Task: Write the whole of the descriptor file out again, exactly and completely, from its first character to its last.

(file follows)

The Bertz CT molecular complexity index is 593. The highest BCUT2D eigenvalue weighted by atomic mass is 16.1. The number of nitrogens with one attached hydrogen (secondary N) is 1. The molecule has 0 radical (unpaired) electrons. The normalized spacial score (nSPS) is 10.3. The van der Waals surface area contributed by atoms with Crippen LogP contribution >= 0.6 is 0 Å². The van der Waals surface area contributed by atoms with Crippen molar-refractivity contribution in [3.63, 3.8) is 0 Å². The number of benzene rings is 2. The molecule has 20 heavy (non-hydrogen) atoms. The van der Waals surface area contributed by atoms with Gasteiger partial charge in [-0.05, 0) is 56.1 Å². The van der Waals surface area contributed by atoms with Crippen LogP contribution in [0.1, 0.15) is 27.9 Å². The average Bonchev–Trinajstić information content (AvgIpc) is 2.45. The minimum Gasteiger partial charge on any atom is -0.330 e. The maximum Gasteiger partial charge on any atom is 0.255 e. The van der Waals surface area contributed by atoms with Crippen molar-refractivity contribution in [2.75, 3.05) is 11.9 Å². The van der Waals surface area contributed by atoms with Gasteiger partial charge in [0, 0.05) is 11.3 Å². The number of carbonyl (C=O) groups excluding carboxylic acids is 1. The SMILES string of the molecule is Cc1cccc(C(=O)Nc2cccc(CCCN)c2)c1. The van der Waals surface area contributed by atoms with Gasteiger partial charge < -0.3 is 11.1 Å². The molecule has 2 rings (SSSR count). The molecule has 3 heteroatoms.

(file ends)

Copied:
The Bertz CT molecular complexity index is 593. The highest BCUT2D eigenvalue weighted by atomic mass is 16.1. The number of nitrogens with one attached hydrogen (secondary N) is 1. The molecule has 0 radical (unpaired) electrons. The normalized spacial score (nSPS) is 10.3. The van der Waals surface area contributed by atoms with Crippen LogP contribution >= 0.6 is 0 Å². The van der Waals surface area contributed by atoms with Crippen molar-refractivity contribution in [3.63, 3.8) is 0 Å². The number of benzene rings is 2. The molecule has 20 heavy (non-hydrogen) atoms. The van der Waals surface area contributed by atoms with Gasteiger partial charge in [-0.05, 0) is 56.1 Å². The van der Waals surface area contributed by atoms with Crippen LogP contribution in [0.1, 0.15) is 27.9 Å². The average Bonchev–Trinajstić information content (AvgIpc) is 2.45. The minimum Gasteiger partial charge on any atom is -0.330 e. The maximum Gasteiger partial charge on any atom is 0.255 e. The van der Waals surface area contributed by atoms with Crippen molar-refractivity contribution in [2.75, 3.05) is 11.9 Å². The van der Waals surface area contributed by atoms with Gasteiger partial charge in [0, 0.05) is 11.3 Å². The number of carbonyl (C=O) groups excluding carboxylic acids is 1. The SMILES string of the molecule is Cc1cccc(C(=O)Nc2cccc(CCCN)c2)c1. The van der Waals surface area contributed by atoms with Gasteiger partial charge < -0.3 is 11.1 Å². The molecule has 2 rings (SSSR count). The molecule has 3 heteroatoms.